This is a very important step! As you write your site's content it is easiest to work in Word documents. Usually we recommend making a separate word document for each page, which makes it easy to keep content organized and reduces the amount of time needed to look around in one file for a relevant piece of information. Use the outline structure of your site as a guideline in how you organize your word documents, so that if you have several sections with a couple layers underneath your home page, each page that branches off into their own section would get a folder. Providing a comprehensive, well-developed outline is the best way to ensure your website is built in the fastest and most efficient manner possible. For example:
The University uses AP Style for the Web and other official publications. You can find an unabridged style guide relevant to University units online. This guide includes information on how to use abbreviations, dates, official building names, personnel names, and many more terms. Please take a look to make sure that the copy you are writing is consistent with this established style.
If you’re not sure exactly how to pen each sentence, we can help. Tonya Wells, Assistant Director of Marketing & University Relations, is available to assist departments with writing and organizing information for their websites, providing they are making the transition into Open Text or are interested in updating a site in the Open Text system. Feel free to email her at firstname.lastname@example.org to talk about how you might best communicate the information your users need.
Given the length of time it takes to build a site, there will usually need to be edits or updates made to the content of the new site between when it is submitted for construction and when Web Communications is finished building it. It is a good idea when writing your content to avoid pieces of date-specific information, as that can always be added after your new site is public.
Portraits are required for faculty and staff profiles, but if a faculty or staff member does not wish to have their photograph online then Web Communications can use a placeholder image instead. To have portraits taken of faculty and staff members, or to schedule general photo shoots for the various pages of your site, you can contact Photographer Marcus Painton (email@example.com). He has access to professional camera equipment and can produce some excellent photographs of your staff and department in action. Photos are also desired (but not mandatory) on most other pages.
Once you have completed gathering your content, please burn all of it onto a CD or save all of it onto a USB drive and send it via Campus Mail to:
Marketing & University Relations
Wehking Alumni Center, MS 7300
Also, please send an email to firstname.lastname@example.org letting us know that we should expect the information for your website shortly. Once we have received the content for your site, we will let you know and put it in our queue to build it. You’re ready for the next step.
Some departments are satisfied with the organization and information in the website they already have, they simply need help moving the information into the Open text system. If this is the case for your department, follow the steps below:
So you have submitted your content to Web Communications. Now what do you do? The short answer is: nothing! Not for a bit, anyway.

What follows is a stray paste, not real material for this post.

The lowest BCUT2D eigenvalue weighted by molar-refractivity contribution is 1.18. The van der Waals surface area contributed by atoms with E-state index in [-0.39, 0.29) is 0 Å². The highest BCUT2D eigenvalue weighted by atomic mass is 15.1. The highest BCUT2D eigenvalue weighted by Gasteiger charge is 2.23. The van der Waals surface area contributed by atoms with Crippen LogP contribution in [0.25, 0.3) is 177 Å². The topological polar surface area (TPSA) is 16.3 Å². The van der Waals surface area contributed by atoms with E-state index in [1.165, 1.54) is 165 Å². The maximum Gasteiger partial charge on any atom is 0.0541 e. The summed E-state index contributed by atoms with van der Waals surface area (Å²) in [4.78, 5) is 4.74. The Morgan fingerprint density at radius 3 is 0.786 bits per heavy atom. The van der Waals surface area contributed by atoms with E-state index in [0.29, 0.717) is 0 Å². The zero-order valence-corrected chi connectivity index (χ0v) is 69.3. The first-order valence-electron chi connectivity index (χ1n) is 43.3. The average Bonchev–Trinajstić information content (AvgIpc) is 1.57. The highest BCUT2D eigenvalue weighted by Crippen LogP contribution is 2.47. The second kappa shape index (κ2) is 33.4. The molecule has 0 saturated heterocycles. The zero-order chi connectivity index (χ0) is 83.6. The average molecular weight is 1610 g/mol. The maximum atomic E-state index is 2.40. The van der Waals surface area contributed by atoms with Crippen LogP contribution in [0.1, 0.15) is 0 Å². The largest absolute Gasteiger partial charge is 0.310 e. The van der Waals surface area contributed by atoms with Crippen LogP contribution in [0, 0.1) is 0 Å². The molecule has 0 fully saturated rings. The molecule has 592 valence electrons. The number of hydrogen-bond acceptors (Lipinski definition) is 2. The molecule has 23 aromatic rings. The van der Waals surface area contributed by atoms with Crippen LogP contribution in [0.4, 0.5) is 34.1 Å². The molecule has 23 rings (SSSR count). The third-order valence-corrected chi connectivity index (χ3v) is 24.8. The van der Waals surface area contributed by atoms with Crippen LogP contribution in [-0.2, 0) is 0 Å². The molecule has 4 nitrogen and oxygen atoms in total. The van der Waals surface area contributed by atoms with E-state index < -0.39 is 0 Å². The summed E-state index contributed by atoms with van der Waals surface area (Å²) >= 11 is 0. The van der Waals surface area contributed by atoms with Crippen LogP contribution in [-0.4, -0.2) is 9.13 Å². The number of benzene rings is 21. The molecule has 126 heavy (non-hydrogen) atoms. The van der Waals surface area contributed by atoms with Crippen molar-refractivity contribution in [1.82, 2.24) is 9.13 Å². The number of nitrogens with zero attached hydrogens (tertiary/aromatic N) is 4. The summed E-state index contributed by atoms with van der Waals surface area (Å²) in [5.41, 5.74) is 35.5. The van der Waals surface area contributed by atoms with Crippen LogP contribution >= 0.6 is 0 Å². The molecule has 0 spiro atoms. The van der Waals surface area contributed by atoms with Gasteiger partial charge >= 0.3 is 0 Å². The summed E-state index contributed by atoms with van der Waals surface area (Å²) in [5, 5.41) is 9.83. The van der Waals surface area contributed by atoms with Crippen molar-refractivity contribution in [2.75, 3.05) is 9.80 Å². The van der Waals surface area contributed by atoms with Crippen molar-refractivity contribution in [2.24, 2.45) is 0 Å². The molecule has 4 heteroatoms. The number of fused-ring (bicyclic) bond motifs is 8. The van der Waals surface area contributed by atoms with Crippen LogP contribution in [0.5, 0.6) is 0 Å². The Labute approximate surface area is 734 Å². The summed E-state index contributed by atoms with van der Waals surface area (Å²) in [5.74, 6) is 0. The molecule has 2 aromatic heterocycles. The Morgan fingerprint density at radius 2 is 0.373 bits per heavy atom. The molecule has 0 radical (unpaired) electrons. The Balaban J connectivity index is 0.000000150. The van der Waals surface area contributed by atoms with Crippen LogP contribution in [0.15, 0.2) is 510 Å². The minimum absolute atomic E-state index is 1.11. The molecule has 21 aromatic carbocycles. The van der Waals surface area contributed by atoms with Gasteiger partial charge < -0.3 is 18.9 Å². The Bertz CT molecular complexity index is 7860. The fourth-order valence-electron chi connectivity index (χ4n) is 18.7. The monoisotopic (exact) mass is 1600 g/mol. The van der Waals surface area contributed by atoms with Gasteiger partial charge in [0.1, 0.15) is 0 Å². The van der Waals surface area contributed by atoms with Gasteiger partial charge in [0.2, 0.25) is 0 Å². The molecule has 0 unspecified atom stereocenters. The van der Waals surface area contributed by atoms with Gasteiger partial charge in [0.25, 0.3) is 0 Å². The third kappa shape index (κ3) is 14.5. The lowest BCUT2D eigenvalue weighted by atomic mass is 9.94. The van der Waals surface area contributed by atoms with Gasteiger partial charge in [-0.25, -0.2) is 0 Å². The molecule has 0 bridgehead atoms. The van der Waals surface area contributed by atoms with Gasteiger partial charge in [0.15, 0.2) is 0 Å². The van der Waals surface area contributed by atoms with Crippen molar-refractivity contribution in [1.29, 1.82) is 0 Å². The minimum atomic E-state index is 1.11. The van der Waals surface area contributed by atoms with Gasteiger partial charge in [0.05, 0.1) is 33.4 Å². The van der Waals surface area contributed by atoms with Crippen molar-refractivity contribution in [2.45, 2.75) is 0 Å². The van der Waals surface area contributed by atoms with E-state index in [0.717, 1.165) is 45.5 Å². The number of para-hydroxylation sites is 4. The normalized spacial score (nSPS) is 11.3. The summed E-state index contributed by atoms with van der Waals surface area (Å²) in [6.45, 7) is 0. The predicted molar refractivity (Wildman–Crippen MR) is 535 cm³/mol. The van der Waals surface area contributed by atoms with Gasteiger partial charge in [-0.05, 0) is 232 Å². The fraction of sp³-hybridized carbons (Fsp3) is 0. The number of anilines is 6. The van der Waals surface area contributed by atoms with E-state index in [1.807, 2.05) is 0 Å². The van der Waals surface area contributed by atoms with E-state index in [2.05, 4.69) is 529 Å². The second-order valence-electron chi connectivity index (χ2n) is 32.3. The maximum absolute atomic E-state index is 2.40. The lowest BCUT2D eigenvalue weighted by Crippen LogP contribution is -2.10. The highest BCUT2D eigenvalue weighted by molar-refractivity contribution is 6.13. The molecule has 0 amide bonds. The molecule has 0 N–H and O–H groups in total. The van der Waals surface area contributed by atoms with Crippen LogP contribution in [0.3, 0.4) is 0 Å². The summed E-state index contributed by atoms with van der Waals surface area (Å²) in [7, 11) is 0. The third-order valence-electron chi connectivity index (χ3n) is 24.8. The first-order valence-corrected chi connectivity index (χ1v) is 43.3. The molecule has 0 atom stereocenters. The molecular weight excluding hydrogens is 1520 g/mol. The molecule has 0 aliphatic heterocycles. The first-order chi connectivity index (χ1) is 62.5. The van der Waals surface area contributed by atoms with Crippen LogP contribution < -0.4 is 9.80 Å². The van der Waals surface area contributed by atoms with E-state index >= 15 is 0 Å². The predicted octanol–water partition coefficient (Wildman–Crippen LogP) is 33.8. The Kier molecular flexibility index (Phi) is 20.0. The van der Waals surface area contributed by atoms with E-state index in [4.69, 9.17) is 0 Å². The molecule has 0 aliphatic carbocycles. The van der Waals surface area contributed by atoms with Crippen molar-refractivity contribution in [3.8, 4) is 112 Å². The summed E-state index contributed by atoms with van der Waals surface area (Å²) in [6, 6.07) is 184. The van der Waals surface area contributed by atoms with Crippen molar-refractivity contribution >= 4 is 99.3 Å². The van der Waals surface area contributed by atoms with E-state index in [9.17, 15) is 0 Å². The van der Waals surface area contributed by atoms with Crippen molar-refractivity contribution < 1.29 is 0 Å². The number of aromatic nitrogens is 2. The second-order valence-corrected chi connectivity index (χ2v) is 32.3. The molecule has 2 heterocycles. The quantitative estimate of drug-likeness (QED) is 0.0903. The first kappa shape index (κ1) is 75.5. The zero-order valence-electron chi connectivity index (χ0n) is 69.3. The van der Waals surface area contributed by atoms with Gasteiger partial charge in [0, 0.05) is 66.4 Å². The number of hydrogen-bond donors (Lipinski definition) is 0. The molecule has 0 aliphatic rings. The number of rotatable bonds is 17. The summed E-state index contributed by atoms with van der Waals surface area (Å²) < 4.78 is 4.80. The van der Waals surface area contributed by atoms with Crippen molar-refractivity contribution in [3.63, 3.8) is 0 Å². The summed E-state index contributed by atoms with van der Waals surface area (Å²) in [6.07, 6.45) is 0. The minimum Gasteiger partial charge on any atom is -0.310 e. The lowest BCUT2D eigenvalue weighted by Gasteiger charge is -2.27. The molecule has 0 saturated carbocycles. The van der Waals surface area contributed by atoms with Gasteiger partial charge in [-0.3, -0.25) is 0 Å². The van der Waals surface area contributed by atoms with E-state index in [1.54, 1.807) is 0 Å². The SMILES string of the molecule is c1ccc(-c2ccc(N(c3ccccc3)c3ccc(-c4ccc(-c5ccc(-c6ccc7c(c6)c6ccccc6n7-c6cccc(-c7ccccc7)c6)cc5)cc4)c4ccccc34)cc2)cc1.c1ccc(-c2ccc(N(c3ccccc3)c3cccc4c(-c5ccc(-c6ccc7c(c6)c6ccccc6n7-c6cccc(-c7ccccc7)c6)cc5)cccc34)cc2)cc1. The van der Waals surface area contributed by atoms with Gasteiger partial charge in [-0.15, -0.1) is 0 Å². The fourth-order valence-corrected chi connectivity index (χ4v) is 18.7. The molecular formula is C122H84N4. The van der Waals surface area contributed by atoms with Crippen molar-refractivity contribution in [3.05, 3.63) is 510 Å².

Once we receive your content, we will send you a message letting you know that we have received it and have put it in our queue to be built. As Web Communications handles the construction and working-order of all sites in Open Text Content Management System, we usually have a pretty full plate and won’t be able to tackle new projects right away. But barring extraordinary circumstances we will build sites in the order in which we receive them.
The time it takes to complete a site is highly dependent on a wide variety of factors and circumstances. Factors related to the site itself include the size of the site (volume of pages) and how complex it is (do you need email forms or other special components?). The external circumstances include the length of our project list, working order of software and equipment, intensity of daily maintenance & support requests, and any emergency/special projects that might have priority during a given week.
An average turn around time for a departmental site pages can be 4-6 weeks depending on the factors mentioned above. Department sites that are extraordinarily large or complex (50+ pages) will require extra time.
Web Communications may be in contact with you during the construction process to clarify issues that arise as we work on the site. If not, we will contact you once the initial construction of the site is complete, and you will be ready for the next step.
You’ve received an email from Web Communications saying that your website is finished! It is almost time to unleash its glory to the world…but not quite yet. There are still a few things left to take care of.
While building your site, Web Communications will do our best to make sure we get everything right. But that doesn’t mean that everything will be perfect after we have made the initial build. As we review the content we might make some adjustments from your original outline to organize information a little differently or place links in an order different from what you had envisioned. Or, you might have realized after you submitted the content that there was another whole section that should have been included. Or maybe you noticed a misspelled word or a broken link in your provided copy.
Anticipating such discrepancies necessitates a review of the new website by you and your department. We will send you the site’s new address, which is still not considered “public” as it has not been announced to anyone yet.
When all the final checking from both parties has gone through, your site is finally ready to be available to the masses! Continue on to the final step for publishing.
When all of the revisions edits are complete and you have performed a final accuracy check for the content of your site, it is time to reveal the site to the public. Contact Web Communications and let us know that your site is ready to "go live” and we will do the rest.
The steps taken to “launch” your site are as follows:
That’s everything! While there’s no denying that the process of building a website is a lot of work, it is a valuable investment to make sure that you are able to easily communicate with the audiences served by your department and offer them the information they need.